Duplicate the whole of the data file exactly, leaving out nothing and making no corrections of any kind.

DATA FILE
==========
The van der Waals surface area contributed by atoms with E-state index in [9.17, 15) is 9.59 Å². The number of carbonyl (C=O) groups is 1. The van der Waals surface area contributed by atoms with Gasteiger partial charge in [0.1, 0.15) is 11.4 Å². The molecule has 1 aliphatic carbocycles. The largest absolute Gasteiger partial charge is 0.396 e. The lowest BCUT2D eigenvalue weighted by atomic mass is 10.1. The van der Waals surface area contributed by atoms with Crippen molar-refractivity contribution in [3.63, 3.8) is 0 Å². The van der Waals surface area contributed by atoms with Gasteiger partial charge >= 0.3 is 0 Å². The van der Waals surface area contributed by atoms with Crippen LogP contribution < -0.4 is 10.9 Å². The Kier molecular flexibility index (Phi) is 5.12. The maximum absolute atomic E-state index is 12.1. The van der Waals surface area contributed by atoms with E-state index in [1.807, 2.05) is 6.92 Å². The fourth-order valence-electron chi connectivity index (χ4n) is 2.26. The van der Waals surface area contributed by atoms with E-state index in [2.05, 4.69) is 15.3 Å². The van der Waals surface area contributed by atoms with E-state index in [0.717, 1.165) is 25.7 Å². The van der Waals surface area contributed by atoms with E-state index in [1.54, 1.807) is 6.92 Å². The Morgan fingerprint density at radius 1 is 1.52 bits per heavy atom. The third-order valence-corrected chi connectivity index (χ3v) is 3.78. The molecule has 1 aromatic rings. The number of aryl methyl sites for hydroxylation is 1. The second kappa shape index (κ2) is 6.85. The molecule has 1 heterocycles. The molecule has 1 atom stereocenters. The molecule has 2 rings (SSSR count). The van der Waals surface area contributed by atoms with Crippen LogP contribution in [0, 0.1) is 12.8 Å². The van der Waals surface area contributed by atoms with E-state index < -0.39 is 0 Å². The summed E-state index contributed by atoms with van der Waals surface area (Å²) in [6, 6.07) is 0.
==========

The van der Waals surface area contributed by atoms with E-state index in [9.17, 15) is 9.59 Å². The number of carbonyl (C=O) groups is 1. The van der Waals surface area contributed by atoms with Gasteiger partial charge in [0.1, 0.15) is 11.4 Å². The molecule has 1 aliphatic carbocycles. The largest absolute Gasteiger partial charge is 0.396 e. The lowest BCUT2D eigenvalue weighted by atomic mass is 10.1. The van der Waals surface area contributed by atoms with Crippen molar-refractivity contribution in [3.63, 3.8) is 0 Å². The van der Waals surface area contributed by atoms with Gasteiger partial charge >= 0.3 is 0 Å². The van der Waals surface area contributed by atoms with Crippen LogP contribution < -0.4 is 10.9 Å². The Kier molecular flexibility index (Phi) is 5.12. The maximum absolute atomic E-state index is 12.1. The van der Waals surface area contributed by atoms with E-state index in [1.807, 2.05) is 6.92 Å². The fourth-order valence-electron chi connectivity index (χ4n) is 2.26. The van der Waals surface area contributed by atoms with E-state index in [2.05, 4.69) is 15.3 Å². The van der Waals surface area contributed by atoms with E-state index in [0.717, 1.165) is 25.7 Å². The van der Waals surface area contributed by atoms with E-state index in [1.54, 1.807) is 6.92 Å². The Morgan fingerprint density at radius 1 is 1.52 bits per heavy atom. The third-order valence-corrected chi connectivity index (χ3v) is 3.78. The molecule has 1 aromatic rings. The number of aryl methyl sites for hydroxylation is 1. The second kappa shape index (κ2) is 6.85. The molecule has 1 heterocycles. The molecule has 1 atom stereocenters. The molecule has 2 rings (SSSR count). The van der Waals surface area contributed by atoms with Crippen LogP contribution in [0, 0.1) is 12.8 Å². The van der Waals surface area contributed by atoms with E-state index < -0.39 is 0 Å². The summed E-state index contributed by atoms with van der Waals surface area (Å²) in [6, 6.07) is 0.